Add to the list of phrases I never thought I would have to use:
"Don't take the Slinky into the men's room."
I have seen what my own boys can do to their bathroom, so the mind reels at just how down-and-dirty a public men's room can get.
The Little Kid's first first-grade report card came home, and I was pleased to see that he got E's ("excellents") in "obeys school rules," "respects authority" and "talks at appropriate times" (a lifelong thorn in the Big Kid's side). I was unsurprised to learn that Mr. Popularity gets top marks in "works/plays well with others." Also unsurprising: the satisfactory scores in "does neat work," "follows directions" and "has supplies and cares for materials." Reason why this is unsurprising: I cleaned the boys' bathroom this morning, after noticing that the Big Kid had moved his toothbrush, toothpaste and deodorant into our bathroom (a sure sign that the Little Kid's lack of concern over cleanliness had hit critical mass - it takes a lot to make the Big Kid head for the hills).
Among other items, I found his toothbrush on the floor (eww), a Mountain Dew can on the counter (he's not supposed to be drinking Mountain Dew, and certainly not outside of the kitchen or eating area - see "follows directions," above), sticky Mountain Dew residue on the actual surface of the counter, and underwear balled up in the corner that - um - contained certain telltale evidence that, for the eleventy billionth time, he confused his undergarments with toilet paper. (This reminds me of a particularly poignant story that my husband recounts about his own Boy Mom, who had it exactly twice as badly as I have it: Son #4 screamed that Son #3 rubbed a "skid mark" on his head, and my mother-in-law reflexively turned to my husband, AKA Son #2, hugged him, and moaned "I don't even know what a skid mark IS, and I don't think I WANT to know." I do know what they are, Mom, and apparently a predisposition to create them runs in the family. As a female person, this confuses the heck out of me, because short of acquiring senile dementia I see no scenario in which my brain would overlap "underwear" and "toilet paper" on a Venn diagram.)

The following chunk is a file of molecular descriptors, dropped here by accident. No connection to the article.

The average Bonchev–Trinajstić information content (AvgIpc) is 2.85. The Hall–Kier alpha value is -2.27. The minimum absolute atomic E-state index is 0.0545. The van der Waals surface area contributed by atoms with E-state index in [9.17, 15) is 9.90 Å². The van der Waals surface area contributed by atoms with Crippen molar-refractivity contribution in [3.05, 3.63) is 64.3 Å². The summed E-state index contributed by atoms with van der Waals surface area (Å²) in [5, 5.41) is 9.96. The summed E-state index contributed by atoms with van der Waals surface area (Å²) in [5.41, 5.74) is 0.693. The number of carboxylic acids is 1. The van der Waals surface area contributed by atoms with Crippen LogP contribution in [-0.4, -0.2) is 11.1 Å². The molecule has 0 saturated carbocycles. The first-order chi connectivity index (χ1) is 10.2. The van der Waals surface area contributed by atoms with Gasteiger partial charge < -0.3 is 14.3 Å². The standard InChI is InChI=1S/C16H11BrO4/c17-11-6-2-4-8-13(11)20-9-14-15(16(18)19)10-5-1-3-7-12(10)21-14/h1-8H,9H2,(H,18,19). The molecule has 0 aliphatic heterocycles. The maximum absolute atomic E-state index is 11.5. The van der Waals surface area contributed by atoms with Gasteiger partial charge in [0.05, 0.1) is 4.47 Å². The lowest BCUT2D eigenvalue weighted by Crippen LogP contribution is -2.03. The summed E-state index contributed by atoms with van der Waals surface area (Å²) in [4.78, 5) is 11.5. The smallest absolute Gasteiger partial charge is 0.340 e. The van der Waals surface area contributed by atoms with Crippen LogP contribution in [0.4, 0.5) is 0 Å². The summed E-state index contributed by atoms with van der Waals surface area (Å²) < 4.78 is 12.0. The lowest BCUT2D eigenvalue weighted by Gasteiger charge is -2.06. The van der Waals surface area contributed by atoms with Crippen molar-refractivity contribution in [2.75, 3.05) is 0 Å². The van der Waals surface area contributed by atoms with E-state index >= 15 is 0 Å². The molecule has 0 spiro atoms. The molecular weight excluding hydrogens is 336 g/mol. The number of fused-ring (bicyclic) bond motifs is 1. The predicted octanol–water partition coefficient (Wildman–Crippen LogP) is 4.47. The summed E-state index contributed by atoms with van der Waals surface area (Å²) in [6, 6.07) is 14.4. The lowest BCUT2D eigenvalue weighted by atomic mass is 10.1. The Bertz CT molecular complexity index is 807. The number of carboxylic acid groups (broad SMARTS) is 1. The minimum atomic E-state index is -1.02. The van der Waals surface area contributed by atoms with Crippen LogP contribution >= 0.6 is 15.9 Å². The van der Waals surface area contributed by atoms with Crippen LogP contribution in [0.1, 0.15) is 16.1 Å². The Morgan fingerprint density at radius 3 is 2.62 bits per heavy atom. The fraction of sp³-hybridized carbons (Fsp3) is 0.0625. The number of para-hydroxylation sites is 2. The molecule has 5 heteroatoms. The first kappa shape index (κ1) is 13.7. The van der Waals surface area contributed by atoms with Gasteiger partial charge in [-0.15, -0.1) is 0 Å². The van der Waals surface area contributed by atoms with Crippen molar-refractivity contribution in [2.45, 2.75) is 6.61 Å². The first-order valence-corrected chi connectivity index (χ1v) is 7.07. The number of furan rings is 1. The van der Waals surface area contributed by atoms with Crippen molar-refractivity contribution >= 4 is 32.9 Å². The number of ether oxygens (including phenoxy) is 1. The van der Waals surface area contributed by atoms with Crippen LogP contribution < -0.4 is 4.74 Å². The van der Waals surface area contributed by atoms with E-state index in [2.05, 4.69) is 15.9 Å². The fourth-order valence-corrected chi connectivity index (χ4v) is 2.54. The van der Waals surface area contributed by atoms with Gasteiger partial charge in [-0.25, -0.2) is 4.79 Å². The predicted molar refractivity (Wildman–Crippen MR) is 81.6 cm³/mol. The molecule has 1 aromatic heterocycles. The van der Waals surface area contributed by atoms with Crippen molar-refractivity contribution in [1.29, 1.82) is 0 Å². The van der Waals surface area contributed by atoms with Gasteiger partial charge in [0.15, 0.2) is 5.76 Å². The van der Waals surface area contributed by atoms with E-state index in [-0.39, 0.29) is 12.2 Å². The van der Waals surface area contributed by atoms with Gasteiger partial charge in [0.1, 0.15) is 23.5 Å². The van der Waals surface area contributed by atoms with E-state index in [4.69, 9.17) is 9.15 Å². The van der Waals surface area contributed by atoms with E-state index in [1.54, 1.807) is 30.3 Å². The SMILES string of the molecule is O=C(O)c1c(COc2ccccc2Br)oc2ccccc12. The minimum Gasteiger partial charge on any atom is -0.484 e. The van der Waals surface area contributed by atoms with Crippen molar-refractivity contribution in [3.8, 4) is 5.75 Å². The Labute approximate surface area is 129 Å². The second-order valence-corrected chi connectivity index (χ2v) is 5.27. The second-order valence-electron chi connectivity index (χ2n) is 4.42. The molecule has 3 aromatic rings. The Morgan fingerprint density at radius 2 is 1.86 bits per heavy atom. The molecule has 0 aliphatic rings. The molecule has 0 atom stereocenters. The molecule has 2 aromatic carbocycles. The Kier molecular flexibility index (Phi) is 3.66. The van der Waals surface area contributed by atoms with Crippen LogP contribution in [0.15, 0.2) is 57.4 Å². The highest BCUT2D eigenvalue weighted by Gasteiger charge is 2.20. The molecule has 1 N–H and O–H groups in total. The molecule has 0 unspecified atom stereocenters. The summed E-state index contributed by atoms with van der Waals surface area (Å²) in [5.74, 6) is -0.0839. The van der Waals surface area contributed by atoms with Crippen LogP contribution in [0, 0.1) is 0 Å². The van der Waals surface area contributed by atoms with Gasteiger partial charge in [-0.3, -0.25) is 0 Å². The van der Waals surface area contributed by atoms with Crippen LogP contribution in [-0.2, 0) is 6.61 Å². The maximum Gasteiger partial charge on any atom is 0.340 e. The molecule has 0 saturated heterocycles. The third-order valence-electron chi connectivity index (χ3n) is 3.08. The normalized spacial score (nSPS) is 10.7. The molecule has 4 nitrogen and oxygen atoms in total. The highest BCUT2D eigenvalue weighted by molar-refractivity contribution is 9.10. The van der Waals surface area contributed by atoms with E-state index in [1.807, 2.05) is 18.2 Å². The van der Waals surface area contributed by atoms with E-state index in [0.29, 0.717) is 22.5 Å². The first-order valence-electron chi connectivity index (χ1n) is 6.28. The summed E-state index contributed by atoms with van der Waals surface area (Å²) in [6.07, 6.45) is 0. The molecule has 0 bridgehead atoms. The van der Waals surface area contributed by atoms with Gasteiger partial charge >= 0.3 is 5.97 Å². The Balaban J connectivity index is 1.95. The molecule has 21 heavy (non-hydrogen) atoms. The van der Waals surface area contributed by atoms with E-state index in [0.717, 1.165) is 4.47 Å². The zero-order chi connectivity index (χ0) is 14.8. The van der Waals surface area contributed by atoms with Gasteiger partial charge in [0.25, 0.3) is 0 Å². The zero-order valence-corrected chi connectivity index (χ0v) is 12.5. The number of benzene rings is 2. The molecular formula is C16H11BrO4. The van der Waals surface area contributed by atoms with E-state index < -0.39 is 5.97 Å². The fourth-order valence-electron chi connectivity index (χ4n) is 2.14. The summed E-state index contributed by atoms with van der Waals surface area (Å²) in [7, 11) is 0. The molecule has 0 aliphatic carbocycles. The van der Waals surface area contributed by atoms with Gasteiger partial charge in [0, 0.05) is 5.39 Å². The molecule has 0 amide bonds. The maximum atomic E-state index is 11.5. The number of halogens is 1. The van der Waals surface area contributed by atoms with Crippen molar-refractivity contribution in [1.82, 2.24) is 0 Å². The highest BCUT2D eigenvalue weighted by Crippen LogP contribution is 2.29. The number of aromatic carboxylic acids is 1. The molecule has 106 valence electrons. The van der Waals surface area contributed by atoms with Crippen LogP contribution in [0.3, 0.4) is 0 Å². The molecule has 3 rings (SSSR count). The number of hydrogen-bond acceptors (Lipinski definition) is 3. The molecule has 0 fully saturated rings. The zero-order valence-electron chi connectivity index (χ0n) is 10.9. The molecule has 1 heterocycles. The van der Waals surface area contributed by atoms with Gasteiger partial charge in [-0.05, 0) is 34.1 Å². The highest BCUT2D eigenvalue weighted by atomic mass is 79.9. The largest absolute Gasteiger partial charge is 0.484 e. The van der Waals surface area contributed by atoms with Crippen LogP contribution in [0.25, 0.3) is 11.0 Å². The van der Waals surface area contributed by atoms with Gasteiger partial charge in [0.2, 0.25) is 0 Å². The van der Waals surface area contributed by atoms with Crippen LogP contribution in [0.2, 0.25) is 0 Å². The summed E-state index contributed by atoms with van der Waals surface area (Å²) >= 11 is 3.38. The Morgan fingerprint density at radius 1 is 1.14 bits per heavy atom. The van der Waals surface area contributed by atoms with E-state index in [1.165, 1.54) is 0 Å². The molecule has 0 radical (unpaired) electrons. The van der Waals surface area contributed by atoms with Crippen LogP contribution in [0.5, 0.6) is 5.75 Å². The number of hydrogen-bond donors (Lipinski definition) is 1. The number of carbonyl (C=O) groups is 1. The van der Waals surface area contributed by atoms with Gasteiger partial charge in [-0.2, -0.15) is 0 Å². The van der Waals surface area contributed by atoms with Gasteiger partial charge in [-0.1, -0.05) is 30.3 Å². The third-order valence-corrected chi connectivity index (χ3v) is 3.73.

I should point out that I HAD JUST CLEANED THEIR BATHROOM. It does not take the kid long to funk something up, but good. I mean, I expect to deal with hygiene issues with the Big Kid, but nine times out of ten when we are packing one of the boys off to take a shower or bath, holding our nose and saying "you smell like a goat," the goat in question is the Little Kid.
Showers with him are tons of fun, too. The master bathroom in the apartment has a garden tub, and he's quite fond of lying down in it - while the shower is running overhead. Inevitably, his foot engages the plug, and the tub starts to fill with soapy water. I get him upright and (leaning over the side in the most uncomfortable manner) shampoo his hair and rinse it clean - and then he promptly LIES BACK DOWN IN THE SOAP SUDS. You've heard of "lather, rinse, repeat"? This kid LIVES lather, rinse, repeat.
I have said it before, and I will say it again - God knew what He was doing when He gave me boys. On balance, I know that, given quirks of my own personality, I am far better off navigating Boy Parenting than Girl Parenting. But the hygiene issues . . . those I could do without. Part of the problem is I lack a frame of reference: I was an only child, my parents showered on a regular basis, and no one in my house smelled remotely goatlike, ever. I didn't have a brother to break me in on all matters stink-adelic.
Friends with girls assure me that they can be just as foul - but I would pit my Parker James against them any day with a Y in it.